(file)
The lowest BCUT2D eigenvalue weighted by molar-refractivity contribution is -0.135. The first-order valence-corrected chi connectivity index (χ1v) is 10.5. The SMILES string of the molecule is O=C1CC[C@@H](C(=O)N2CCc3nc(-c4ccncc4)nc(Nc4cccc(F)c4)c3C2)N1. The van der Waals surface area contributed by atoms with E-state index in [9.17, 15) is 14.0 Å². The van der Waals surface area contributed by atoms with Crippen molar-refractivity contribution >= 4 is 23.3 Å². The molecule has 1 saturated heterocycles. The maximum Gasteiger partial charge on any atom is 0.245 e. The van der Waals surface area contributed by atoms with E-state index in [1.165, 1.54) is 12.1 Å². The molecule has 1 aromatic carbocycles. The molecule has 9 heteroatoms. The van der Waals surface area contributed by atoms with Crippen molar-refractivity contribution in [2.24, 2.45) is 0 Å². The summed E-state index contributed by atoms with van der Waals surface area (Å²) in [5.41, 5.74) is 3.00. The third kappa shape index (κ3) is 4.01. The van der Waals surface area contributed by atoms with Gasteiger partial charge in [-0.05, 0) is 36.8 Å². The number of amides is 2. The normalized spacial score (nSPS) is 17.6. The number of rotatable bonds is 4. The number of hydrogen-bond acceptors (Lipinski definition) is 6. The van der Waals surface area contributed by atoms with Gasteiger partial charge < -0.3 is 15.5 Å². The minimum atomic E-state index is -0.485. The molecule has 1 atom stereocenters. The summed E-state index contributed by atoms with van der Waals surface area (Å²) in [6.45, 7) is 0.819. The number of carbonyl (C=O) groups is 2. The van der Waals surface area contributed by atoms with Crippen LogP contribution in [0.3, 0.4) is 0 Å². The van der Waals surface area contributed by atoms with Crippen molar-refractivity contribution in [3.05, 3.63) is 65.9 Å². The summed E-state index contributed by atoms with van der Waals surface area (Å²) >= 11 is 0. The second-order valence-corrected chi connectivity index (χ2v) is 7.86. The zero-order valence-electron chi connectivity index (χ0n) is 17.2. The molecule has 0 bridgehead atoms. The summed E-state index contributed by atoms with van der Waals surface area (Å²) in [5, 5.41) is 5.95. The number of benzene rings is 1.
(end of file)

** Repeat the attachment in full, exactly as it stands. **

The lowest BCUT2D eigenvalue weighted by molar-refractivity contribution is -0.135. The first-order valence-corrected chi connectivity index (χ1v) is 10.5. The SMILES string of the molecule is O=C1CC[C@@H](C(=O)N2CCc3nc(-c4ccncc4)nc(Nc4cccc(F)c4)c3C2)N1. The van der Waals surface area contributed by atoms with E-state index in [9.17, 15) is 14.0 Å². The van der Waals surface area contributed by atoms with Crippen molar-refractivity contribution >= 4 is 23.3 Å². The molecule has 1 saturated heterocycles. The maximum Gasteiger partial charge on any atom is 0.245 e. The van der Waals surface area contributed by atoms with E-state index in [1.165, 1.54) is 12.1 Å². The molecule has 1 aromatic carbocycles. The molecule has 9 heteroatoms. The van der Waals surface area contributed by atoms with Crippen molar-refractivity contribution in [2.24, 2.45) is 0 Å². The summed E-state index contributed by atoms with van der Waals surface area (Å²) in [5.41, 5.74) is 3.00. The third kappa shape index (κ3) is 4.01. The van der Waals surface area contributed by atoms with Gasteiger partial charge in [-0.05, 0) is 36.8 Å². The number of amides is 2. The normalized spacial score (nSPS) is 17.6. The number of rotatable bonds is 4. The number of hydrogen-bond acceptors (Lipinski definition) is 6. The van der Waals surface area contributed by atoms with Gasteiger partial charge < -0.3 is 15.5 Å². The minimum atomic E-state index is -0.485. The molecule has 1 atom stereocenters. The summed E-state index contributed by atoms with van der Waals surface area (Å²) in [6.45, 7) is 0.819. The number of carbonyl (C=O) groups is 2. The van der Waals surface area contributed by atoms with Crippen LogP contribution in [0.3, 0.4) is 0 Å². The van der Waals surface area contributed by atoms with Crippen molar-refractivity contribution in [3.05, 3.63) is 65.9 Å². The summed E-state index contributed by atoms with van der Waals surface area (Å²) >= 11 is 0. The second-order valence-corrected chi connectivity index (χ2v) is 7.86. The zero-order valence-electron chi connectivity index (χ0n) is 17.2. The molecule has 0 bridgehead atoms. The summed E-state index contributed by atoms with van der Waals surface area (Å²) in [5, 5.41) is 5.95. The number of benzene rings is 1.